Back to the cat. I stagger, unable to see much, muttering words I won't type, back out of the bathroom.  I reach for the blanket and miss (proprioception..hand was not where I thought it was). I stoop very low (to mess with my vestibular sense), grab the blanket and throw it in the hall. Then I spy a toy that the cat is also playing with.  I pick it up. It isn't very light at 4am and I stand there, one eye open, gripping the cat toy tight...(Metallica fans?) and I think to myself "Good grief, what sort of toy has he made for the cat now?"  I roll it around in my hand for 20 seconds or so. Compensating for lack of vision with my sense of touch!  Soft, very soft...'where did he get this furry fabric?' I wonder. Something round and hard. Marbles?  Did he fill some furry fabric with marbles? Thermoception kicks in...kind of this point my intuitive sense sends me a little signal.  Just a feeling.  A slight feeling of 'something not quite right'.  All is not as it seems. Enough of a signal to nudge my logical, rational mind into action. My chronoception (sense of time) moves at a Matrix-like pace as my brain works it out.  "It is not a toy!" my mind shouts at me. I drop it. I scream. And for the length of my scream I move my body back into the bathroom, with surprising speed and perfect proprioception!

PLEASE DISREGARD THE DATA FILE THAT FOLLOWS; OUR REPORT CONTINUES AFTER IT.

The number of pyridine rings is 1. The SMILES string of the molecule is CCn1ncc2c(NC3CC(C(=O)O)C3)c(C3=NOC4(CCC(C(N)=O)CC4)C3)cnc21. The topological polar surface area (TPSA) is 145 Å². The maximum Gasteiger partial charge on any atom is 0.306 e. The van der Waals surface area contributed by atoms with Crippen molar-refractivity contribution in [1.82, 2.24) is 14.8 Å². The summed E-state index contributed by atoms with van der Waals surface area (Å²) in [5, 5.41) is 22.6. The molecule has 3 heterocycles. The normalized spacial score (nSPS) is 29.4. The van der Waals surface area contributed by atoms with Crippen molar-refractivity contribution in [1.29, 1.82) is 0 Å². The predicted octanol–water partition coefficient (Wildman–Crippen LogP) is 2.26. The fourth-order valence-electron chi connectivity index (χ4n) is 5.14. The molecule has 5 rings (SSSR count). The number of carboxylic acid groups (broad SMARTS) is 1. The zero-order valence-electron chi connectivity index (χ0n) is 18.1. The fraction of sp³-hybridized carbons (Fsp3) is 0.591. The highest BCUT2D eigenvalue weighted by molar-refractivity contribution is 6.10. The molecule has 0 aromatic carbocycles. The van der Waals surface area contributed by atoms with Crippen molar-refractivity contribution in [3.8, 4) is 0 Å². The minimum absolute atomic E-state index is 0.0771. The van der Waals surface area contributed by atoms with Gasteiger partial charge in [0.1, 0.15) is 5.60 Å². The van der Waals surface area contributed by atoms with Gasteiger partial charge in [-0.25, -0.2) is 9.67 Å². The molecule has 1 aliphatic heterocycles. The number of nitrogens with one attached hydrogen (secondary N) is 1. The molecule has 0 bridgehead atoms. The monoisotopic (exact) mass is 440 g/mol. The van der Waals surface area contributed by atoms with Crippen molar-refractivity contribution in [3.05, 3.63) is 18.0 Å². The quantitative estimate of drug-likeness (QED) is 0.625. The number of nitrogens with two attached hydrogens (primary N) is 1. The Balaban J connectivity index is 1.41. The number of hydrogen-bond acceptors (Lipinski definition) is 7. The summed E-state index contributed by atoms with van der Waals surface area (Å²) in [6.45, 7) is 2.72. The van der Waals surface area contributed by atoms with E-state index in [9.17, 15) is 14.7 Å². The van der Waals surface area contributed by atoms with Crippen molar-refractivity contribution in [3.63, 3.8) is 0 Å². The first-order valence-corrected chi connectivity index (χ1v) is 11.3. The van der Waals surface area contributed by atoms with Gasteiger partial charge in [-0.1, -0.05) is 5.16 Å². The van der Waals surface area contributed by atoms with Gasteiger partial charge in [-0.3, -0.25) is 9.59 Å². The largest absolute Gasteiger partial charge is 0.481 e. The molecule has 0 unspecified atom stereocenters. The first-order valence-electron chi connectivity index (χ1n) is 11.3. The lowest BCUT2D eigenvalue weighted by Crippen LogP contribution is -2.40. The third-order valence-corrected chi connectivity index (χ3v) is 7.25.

Yes my friends, the 'toy' was a mouse. Which my partner disposed of, while I washed and re-washed and muttered and screamed like a one-eyed crazy lady.
Luckily, my sense of humor is still in tact! I did not laugh about it for a few weeks. But the truth is- my body, mind and soul are trying to boost my sense of humor.  Instinctively.  To help me compensate for the misadventures that occur when my other senses are not working so well. So here's to more misinterpretations and misadventures!

Sunday, September 23, 2012

Take the noodle!

This is my Sunday confession.  I am a competitive perfectionist.  Generally not in sporty or public ways.  People who know me casually would have no idea.  Those who know me well will tell you otherwise!  Ask my mother about the time I tried, at age 5, to break the birthday gift I got her because I thought she liked the one from my sister better.  Or my best friend, to whom I lied about my SAT score because I did not want her to know that I scored lower.  Not very good examples of being okay with being 'just only Judy'.  As I said in my intro, that's a battle I have won and lost many times. My earliest memories often contain tendencies toward perfectionism and competitiveness.  Perhaps that's why the message in that children's book, Just Only John, stuck with me ..."be yourself, because somebody has to, and you're the closest".  It is still a message that I need to remind myself of often. 
But back to the competitive streak. One of the things I can't condone is cheating. If you cheat, then you have completely lost! There's no victory if you cheat. Unless you are playing Cash Cab the rules usually don't allow others to help. Asking for help could equal cheating. 10 years ago I fairly risked my life (or an awkward scene at least!) trying to prove that I will not cheat.